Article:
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Were am I? A Streaming Service Experience

slowmove profile image Erik Hoffman Updated on ・5 min read

As mentioned in the description this is yet another component in building a simple streaming service and its components, not having to buy everything on the market.

I have since before written about creating a simple recommendation engine

One of the basics that you would expect of all streaming services out there, though it isn't implemented everywhere just yet, would be a continue watching service to be able to continue at the position where you left watching the last time. Here we'll implement the simplest of such solution for anyone to implement.

What do we want to to?

A Continue Watching service can be very complex in showing reasons (new episode, left in the middle of an episode, new season etc) but we will start with an implementation built for the simplest needs - to keep watching where you left intra episode or movie.

For that to exist we would want the following implementations

  • Being able to post a position for a user on a specific asset.
  • Get a position for a user on a specific asset.
  • Get a list of the user's current saved positions, to show a Continue Watching carousel. Preferable in order.

Simplicity

Though you can of course implement this in the most complex ways of having data structure and metadata objects in infinity, stored in complex databases or graphs.

My ambition is rather to get both the architecture, as well as the application speed, as thin and light as possible.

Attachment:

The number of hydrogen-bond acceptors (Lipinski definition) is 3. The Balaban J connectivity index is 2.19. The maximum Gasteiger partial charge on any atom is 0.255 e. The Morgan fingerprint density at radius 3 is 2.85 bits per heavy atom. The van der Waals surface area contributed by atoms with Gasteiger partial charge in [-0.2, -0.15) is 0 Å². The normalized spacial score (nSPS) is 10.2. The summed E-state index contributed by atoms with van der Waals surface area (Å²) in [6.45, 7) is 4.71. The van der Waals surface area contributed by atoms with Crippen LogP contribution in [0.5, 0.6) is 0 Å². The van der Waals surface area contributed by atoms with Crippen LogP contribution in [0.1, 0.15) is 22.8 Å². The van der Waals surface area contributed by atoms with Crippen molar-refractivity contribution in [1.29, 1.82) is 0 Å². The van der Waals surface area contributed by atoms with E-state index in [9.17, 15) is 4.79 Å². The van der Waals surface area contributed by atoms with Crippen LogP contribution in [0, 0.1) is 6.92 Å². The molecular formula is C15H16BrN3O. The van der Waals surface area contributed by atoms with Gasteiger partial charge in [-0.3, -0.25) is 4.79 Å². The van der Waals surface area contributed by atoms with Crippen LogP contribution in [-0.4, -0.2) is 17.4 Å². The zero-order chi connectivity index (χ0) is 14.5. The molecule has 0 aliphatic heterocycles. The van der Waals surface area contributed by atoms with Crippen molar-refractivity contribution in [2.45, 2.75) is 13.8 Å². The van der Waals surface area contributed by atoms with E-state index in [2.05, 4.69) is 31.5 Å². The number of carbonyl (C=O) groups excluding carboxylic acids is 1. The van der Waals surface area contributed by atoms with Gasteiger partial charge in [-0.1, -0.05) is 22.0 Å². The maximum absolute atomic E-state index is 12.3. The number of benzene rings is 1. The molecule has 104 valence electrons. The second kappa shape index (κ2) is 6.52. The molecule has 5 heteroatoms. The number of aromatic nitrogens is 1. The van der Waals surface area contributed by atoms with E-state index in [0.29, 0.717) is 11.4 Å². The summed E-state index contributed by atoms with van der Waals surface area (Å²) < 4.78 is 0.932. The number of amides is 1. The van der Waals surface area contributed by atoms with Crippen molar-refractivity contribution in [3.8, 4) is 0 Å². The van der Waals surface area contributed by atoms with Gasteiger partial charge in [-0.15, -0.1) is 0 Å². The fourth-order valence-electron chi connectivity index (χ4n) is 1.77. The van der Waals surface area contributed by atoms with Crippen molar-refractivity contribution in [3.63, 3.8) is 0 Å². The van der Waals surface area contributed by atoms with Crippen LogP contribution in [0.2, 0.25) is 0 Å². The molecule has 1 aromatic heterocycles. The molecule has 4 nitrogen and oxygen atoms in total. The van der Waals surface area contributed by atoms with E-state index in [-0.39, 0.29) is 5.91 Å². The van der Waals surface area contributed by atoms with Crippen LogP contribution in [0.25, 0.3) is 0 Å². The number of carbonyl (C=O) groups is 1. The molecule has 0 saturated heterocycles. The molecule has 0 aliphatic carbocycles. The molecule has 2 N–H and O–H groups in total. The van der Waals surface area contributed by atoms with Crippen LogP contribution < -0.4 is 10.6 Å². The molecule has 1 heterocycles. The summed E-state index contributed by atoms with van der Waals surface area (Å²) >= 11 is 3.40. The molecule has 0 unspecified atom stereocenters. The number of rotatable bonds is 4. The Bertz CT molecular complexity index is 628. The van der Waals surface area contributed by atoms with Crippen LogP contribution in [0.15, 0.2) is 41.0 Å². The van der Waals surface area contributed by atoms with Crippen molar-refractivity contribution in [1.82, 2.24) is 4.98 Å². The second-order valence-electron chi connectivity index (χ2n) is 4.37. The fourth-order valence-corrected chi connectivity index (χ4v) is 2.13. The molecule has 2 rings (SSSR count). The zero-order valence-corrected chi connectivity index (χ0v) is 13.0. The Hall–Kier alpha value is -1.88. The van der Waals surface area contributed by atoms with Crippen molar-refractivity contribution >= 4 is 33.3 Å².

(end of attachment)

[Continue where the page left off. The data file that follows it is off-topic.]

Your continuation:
I therefore choose to implement the storage in a simple key value store, in this case Redis.

Simplest implementation

When thinking about a continue watching service, it's essentially a bookmark in an asset for the specific user visiting the site, trying to keep on where he or she left. So which data do we need?

  • A user watches an asset, until a specific position.

So for this to be stored in a key value storage, what are the unique part of this? What should be the key? In my optinion the best solution is to create a "unique" identifier of the userId of the user consuming the video and the assetId for the asset watching, i.e. userId:assetId, storing the position as value.

So first iteration is to use the SET and GET methods in redis for simply setting the value and later fetching the value for that specific asset only.

const util = require('util');
const redisClient = redis.createClient(6379, "127.0.0.1");
// Using util.promisify from the native node library to avoid callback hell
const set = util.promisify(redisClient.set);
const get = util.promisify(redisClient.get);

// This is the unique identifier which we create out of user and asset
const KEY_ASSET = (userId, assetId) => `${userId}:${assetId}`;

const store = async (userId, assetId, position) => {
  if (!userId || !assetId || !position) return false;

  const success = await set(
    KEY_ASSET(userId, assetId),
    position
  );

  return success;
};

const fetch = async (userId, assetId) => {
  if (!userId || !assetId) return false;

  const position = await get(KEY_ASSET(userId, assetId));

  return position;
};

Next up - User experience

Though in most services you would want a list of which assets you have currently ongoing - a "continue watching carousel" - to not have to search and find the specific asset before knowing that you have a progress in it.

Propably the most scalable and performance efficient way of doing this would be to generate Redis lists or sets on input, rather than on data request. Though for this simple solution we choose to find all listings for the user and fetching them all.

For this we will use the Redis KEY command, where you can get all matching keys given a pattern which you send in - in this case this would be userId:*, fetching all keys for one single user. This does only provide us with a list of keys though, so for each key we will have to do the basic GET command to get their values.